The basic plot is a little strange, but not complicated. A couple with a baby carriage come in to an elegant restaurant for dinner; the waiter notices the carriage contains not a baby, but a doll; the husband appears to overhear him telling this to a coworker; the couple leaves, with the mother tearing the doll apart as they go, scattering its limbs in the restaurant. The restaurant crew comments.

This in itself raises some questions beyond, who brings a baby to an elegant restaurant? She’s fairly disappointed with how dinner goes – minor details keep annoying her – but there’s no real explanation for her storming out. At one point she’s rocking and almost-nursing the doll; then she’s tearing it apart. What happened? Is it possible they didn’t know it was a doll until the husband overheard the waiter’s remarks, he told the wife, and she was enraged at being fooled? Or at being found out?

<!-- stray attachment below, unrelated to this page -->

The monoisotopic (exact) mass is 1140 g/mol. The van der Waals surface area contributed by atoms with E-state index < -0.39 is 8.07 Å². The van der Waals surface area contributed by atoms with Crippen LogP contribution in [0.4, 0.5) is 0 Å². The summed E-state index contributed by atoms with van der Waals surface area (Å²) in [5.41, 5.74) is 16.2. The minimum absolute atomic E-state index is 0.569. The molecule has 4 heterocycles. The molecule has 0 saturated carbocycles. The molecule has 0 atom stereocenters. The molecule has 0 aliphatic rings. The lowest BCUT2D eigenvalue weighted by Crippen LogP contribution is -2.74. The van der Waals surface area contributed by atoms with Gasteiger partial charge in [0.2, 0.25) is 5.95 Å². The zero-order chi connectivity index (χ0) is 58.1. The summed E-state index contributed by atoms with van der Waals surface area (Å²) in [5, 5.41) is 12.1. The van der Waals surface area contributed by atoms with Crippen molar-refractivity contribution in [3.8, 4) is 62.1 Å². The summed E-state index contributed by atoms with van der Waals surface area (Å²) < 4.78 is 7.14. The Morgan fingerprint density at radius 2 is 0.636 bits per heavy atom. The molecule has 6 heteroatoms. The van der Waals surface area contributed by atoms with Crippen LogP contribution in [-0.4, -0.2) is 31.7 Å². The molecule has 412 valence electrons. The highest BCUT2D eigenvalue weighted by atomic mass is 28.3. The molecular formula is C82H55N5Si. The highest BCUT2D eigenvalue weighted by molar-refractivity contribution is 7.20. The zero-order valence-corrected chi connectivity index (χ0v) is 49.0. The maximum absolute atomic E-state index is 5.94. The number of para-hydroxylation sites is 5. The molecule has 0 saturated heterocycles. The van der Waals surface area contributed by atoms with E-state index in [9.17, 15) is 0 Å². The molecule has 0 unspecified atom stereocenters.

However, all of this needs to be considered in the larger context. The story bears the name of a Walter Benjamin essay on art, a reference I probably would have missed had I not just completed the Design Theory mooc just mentioned in my previous post. Given that the doll is a mechanical reproduction of a baby, this can’t be a casual coincidence.

As I said, I’m reaching a bit beyond my grasp here (R>G#1), but as I understand it, Benjamin’s essay sees a difference between art, and the reproduction of art (and what is a baby if not a work of art, and what is a doll if not a reproduction of a baby), in that the aura of the original, the contact with the artist, is lost in the reproduction, reversing the concentration that contact with art brings into the distraction that immersion in reproductions bring: